Going to grad school? Here are three things that you need to learn


Going to a graduate school abroad can be exciting and nerve-racking at the same time. ‘What should I do in order to excel academically?’, you might wonder. Our contributor Amirah Kaca Sumarto, alumni of the London School of Economics and Political Science, shares some essential insights and resources to help us follow in her successful footsteps!


When meeting students who are about to begin their graduate study, I usually get bombarded with questions, ranging from how to find housing to how to get a distinction mark (which I wrote about here). Most importantly, I also get asked about what one must learn before starting their graduate study.

The last one I get specifically from incoming students of the same program that I did a few years ago (Master of Public Administration at the London School of Economics and Political Science/LSE). At first I recommended readings and materials that were highly related with the courses that they would be taking. However, the more I thought about it, I figured that the things that they (or anyone who are about to do graduate study) need are a lot more basic.

Now, whenever I get the question “What can I start learning before commencing my study?”, I answer it with three things: learn how to learn, learn how to read, learn how write. For anyone who thinks that they have mastered those three things after years of schooling, starting from kindergarten all the way up to university, let me tell you that you can never stop learning them.

This is especially important for students who are first-timer in studying abroad. A new educational experience in a foreign university can come as a shock to many who have only been exposed to the Indonesian educational system. In this article, I will elaborate more on the three things you must learn and some resources I wished I had found before the start of my study.

  1. Learn how to learn

We are used to learning about various things, but have we actually learned how to learn? Learning is a skill that we can always improve. There are techniques to ensure that you approach your learning activities in the most effective and efficient ways.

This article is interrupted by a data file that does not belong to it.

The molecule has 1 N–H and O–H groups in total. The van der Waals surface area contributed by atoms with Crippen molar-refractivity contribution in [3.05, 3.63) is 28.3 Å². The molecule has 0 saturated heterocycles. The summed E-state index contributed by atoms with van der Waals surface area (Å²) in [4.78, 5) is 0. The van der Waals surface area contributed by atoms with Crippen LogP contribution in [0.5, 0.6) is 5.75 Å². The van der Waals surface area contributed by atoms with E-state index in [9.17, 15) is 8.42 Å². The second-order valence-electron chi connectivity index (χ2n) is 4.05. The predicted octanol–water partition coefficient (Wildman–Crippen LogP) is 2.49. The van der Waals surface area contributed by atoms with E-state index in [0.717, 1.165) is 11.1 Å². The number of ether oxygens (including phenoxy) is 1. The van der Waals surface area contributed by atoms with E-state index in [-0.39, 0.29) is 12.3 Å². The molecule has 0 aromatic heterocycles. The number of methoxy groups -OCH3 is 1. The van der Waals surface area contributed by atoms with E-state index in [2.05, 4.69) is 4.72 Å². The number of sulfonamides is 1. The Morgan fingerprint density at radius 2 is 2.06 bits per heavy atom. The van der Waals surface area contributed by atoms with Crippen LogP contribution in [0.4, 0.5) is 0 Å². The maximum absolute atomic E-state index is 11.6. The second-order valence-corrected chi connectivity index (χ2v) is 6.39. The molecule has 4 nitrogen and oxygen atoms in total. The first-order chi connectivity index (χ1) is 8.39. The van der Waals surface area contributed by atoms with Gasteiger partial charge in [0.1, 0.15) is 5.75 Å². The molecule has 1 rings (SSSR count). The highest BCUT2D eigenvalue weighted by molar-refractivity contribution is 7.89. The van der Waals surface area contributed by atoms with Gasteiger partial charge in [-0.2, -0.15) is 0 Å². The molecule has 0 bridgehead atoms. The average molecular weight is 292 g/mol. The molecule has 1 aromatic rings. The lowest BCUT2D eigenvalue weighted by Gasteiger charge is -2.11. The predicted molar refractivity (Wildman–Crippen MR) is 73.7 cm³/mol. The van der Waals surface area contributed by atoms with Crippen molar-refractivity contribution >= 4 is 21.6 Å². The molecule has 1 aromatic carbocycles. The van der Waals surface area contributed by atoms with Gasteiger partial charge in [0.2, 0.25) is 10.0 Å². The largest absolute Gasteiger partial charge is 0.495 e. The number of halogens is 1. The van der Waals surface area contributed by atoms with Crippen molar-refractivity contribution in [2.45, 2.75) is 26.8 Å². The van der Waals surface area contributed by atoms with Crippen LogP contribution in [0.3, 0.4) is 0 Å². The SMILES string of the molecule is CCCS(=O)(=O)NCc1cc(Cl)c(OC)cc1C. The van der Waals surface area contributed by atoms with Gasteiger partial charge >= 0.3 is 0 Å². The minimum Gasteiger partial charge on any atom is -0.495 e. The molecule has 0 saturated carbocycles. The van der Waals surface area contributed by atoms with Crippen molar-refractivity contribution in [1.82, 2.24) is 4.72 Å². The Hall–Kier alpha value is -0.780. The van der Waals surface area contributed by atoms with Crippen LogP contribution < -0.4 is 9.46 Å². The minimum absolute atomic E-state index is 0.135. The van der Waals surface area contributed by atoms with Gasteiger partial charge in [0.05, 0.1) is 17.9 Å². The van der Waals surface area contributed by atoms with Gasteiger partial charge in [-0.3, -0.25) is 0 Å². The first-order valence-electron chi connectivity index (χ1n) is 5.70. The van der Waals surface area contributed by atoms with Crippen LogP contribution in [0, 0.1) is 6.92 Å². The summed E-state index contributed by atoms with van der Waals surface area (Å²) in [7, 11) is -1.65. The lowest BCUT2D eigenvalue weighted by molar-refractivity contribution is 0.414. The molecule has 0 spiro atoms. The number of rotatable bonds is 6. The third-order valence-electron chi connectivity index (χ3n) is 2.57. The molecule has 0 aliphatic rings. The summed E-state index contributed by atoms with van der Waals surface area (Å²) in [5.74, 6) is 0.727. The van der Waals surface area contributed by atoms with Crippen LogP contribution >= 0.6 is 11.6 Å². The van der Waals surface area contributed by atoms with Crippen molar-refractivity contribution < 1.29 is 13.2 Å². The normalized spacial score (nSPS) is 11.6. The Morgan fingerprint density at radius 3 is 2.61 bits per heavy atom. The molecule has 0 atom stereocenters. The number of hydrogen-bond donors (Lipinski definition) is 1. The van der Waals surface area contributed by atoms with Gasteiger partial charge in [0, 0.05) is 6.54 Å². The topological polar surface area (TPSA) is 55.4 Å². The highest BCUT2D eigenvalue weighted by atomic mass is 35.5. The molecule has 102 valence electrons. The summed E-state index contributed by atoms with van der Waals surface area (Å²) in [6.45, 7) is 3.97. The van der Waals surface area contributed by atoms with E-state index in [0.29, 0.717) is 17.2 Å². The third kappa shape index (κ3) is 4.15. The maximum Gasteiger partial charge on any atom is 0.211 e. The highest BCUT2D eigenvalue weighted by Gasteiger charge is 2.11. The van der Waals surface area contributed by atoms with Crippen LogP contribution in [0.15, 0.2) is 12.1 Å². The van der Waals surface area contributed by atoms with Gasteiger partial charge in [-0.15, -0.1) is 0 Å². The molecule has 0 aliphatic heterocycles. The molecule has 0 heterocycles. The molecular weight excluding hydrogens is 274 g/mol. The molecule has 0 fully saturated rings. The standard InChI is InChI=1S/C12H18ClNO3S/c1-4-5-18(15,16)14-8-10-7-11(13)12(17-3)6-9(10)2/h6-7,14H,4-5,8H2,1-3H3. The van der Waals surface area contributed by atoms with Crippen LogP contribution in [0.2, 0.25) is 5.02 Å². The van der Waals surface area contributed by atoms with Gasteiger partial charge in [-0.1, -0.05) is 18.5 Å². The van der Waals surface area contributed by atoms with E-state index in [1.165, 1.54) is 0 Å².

I found an online course titled “Learning How to Learn: Powerful mental tools to help you master tough subjects” (https://www.coursera.org/learn/learning-how-to-learn) long after I graduated with my master’s. I wish I had found it long before then, maybe even during my high school days. The instructors of the course, Dr. Barbara Oakley and Dr. Terrence Sejnowski, explain some science-backed techniques to help you learn difficult concepts successfully. Among the things that you will learn are the neuroscience behind how the brain grasp abstract concept, various memory techniques, the causes of and the fix to procrastination, and the importance of sleep.

Another resource that I found valuable is a guideline on how to revise and plan for exam by Helen Green at the LSE  (https://info.lse.ac.uk/current-students/lse-life/resources/podcasts/revising-and-preparing-for-exams).

Indonesian student Amirah Kaca studying at the London School of Economics and Political Science libary
Kaca studying at the LSE library during her time as a student there
  1. Learn how to read

If you are embarking on a graduate study in social science, expect to receive a never-ending list of readings. Reading at a graduate level is not as straightforward as going through words by words; to excel, you need to explore and form ideas. Thus, you would need to upgrade your analytical reading skills to better select, understand, retain, and connect information.